Amazon held its “exclusive,” invitation-only conference for experts in the fields of artificial intelligence, robotics and space exploration in Palm Springs, CA on March 20th. CEO Jeff Bezos had the opportunity of a lifetime at the MARS ( Machine learning, home Automation, Robotics and Space Exploration) conference thanks to South Korean robotics manufacturer Hankook Mirae Technology. Jeff operated an exoskeleton that looked like the AMP suits from the movie Avatar. The 13-foot walker known as “Method-2,” first came to the public’s attention when Hankook Mirae Technology posted a YouTube video seen below in December of 2016. GeekWire tells us how it all unfolded.
If you’re one of Amazon’s competitors, be afraid. Be very afraid. Jeff Bezos, the Seattle-based online giant’s billionaire founder, has tweeted a picture of himself at the controls of a giant robot. And he’s smiling.
“Why do I feel so much like Sigourney Weaver?” Bezos can be heard saying in a video clip from the demonstration, which took place at a hush-hush conference organized by Amazon in Southern California.
This robot isn’t meant to fight off scary xenomorphs like the one that menaced Weaver’s character in the movie “Aliens.” And it’s not designed to deliver packages, either. It’s the 14-foot-tall Method-2 robot, developed at Hankook Mirae Technology’s lab near Seoul in South Korea.
To create the 1.5-ton monstrosity, Hankook Mirae’s engineers worked with Hollywood robot designer Vitaly Bulgarov, who has been involved in mech-monster movie franchises such as Transformers, RoboCop and Terminator.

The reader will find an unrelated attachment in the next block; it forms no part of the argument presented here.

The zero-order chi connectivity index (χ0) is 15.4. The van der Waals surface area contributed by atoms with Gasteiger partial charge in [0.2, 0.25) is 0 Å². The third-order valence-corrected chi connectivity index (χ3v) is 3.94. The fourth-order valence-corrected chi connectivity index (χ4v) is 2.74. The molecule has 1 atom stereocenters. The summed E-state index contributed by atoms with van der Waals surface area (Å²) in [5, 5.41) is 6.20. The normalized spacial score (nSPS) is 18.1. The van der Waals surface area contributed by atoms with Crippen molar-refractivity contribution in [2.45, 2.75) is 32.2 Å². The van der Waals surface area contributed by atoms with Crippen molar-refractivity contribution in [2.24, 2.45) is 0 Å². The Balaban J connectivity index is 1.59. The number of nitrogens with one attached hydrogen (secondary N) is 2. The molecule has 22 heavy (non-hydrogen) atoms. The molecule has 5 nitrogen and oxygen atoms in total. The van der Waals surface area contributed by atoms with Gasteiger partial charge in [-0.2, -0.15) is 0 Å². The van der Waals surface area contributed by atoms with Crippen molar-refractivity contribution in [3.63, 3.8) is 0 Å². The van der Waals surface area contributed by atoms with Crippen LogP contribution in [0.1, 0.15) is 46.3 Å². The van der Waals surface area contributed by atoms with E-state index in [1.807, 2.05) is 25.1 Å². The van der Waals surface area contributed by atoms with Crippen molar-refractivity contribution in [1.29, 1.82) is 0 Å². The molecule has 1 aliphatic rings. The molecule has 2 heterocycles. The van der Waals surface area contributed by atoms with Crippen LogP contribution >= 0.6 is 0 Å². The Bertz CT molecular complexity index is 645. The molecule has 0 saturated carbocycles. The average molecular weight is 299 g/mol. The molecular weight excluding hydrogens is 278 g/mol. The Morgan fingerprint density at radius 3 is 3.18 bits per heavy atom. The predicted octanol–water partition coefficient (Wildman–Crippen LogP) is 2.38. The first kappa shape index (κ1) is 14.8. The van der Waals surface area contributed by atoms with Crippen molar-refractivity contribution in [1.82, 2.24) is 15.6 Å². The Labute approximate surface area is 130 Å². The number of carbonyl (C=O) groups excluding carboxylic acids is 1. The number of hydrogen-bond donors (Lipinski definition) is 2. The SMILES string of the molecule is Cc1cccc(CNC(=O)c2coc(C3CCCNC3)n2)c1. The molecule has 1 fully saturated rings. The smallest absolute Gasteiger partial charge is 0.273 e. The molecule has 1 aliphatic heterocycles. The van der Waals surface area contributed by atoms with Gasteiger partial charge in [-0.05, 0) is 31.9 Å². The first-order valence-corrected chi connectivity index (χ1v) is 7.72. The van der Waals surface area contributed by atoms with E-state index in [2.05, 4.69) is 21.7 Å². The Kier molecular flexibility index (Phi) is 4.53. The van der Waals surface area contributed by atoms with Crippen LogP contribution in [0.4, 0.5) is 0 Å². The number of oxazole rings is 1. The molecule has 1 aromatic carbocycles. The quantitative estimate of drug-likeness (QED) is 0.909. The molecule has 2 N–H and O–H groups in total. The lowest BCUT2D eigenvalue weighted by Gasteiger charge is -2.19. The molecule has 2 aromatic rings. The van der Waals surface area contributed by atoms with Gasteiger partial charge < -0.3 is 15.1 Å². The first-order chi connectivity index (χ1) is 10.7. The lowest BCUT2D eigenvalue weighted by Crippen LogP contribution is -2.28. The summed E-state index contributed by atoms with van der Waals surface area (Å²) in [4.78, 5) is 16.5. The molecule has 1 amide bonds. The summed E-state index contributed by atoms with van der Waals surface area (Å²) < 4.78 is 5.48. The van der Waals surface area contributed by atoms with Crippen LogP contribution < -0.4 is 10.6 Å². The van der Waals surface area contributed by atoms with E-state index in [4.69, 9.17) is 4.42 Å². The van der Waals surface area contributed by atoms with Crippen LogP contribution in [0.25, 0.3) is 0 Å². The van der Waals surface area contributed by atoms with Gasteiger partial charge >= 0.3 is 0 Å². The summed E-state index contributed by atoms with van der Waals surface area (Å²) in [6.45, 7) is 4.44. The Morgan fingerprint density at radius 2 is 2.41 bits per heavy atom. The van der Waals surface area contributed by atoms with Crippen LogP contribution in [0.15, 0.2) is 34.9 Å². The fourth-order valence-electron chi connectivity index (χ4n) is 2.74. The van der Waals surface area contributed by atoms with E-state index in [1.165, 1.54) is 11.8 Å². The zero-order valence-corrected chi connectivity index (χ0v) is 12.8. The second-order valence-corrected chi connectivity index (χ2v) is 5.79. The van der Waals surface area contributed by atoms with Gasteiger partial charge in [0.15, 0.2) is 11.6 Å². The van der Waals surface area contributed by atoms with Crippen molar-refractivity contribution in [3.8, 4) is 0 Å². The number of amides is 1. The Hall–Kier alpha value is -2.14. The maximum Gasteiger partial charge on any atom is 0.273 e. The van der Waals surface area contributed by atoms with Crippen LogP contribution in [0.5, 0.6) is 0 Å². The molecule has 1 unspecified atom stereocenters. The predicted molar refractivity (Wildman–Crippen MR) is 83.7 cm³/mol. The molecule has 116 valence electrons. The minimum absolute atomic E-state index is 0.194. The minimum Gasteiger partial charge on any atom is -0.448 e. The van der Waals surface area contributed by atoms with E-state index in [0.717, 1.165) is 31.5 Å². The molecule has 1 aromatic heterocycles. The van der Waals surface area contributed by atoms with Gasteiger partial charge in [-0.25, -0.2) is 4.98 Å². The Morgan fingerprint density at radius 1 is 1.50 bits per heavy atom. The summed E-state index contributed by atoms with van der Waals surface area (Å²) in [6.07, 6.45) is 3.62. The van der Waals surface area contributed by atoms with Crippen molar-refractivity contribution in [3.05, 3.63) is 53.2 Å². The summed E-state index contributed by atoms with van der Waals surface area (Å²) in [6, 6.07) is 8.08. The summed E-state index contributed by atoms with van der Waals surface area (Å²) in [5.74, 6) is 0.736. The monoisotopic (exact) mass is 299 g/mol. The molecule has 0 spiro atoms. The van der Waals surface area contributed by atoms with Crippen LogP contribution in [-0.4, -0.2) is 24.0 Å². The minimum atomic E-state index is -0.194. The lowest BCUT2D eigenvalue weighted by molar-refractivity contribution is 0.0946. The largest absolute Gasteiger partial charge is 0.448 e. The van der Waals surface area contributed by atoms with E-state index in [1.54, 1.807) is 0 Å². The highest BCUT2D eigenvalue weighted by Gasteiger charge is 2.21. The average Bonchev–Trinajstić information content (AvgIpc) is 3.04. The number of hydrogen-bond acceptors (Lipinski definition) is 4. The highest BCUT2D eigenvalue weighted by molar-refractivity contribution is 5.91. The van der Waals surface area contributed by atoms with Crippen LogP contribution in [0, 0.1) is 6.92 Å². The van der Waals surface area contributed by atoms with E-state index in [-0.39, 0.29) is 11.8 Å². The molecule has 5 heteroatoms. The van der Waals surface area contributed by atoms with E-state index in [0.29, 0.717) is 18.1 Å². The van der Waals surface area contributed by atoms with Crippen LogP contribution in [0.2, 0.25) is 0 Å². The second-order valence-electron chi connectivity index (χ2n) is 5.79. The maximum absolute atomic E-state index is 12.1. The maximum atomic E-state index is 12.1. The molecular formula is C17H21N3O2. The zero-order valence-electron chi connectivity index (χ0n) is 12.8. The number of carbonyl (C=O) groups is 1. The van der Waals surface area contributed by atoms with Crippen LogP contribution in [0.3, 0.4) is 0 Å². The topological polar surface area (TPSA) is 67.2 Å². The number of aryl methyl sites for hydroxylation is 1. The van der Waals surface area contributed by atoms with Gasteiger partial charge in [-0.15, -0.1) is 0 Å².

Method-2 is controlled by a pilot who sits inside a cockpit in the robot’s torso, as Bezos demonstrates in the picture he tweeted.
The contraption been compared to the exoskeletons seen in such movies as “Avatar” and “Aliens,” or the giant Gundam robots from Japan’s popular anime TV series.
Last December, AFP quoted Hankook Mirae’s chairman, Yang Jin-Ho, as saying that Method-2 serves as the prototype for a breed of robots that could take on tasks “in extreme hazardous areas where humans cannot go.” Some have even speculated, hopefully jokingly, that the robot could be deployed at the Demilitarized Zone between North and South Korea.
Yang said he expected the robot to be ready for sale by the end of 2017, at an estimated price of $8.3 million (10 billion South Korean won). At the time, Bulgarov said there was a real-world application already in development, “but I’m not allowed to say more at this moment.”
MARS 2017 isn’t exactly an off-planet event, but it is off the grid. It’s this year’s running of an annual invitation-only gathering for leaders in the fields of Machine learning, home Automation, Robotics and Space exploration.
Last year’s inaugural MARS event, organized by Amazon, took place at the Parker Palm Springs resort in California, and featured serving trays borne by Amazon’s Kiva robots, tons of talks by tech brainiacs, and Bezos wearing a robotic exo-suit that’s designed to simulate the effects of aging.
We haven’t yet heard anything more about this year’s conference, other than the oohs and ahhs of attendees who saw Bezos in action. But be assured we’ll keep you in the loop if we come across any more MARS sightings.
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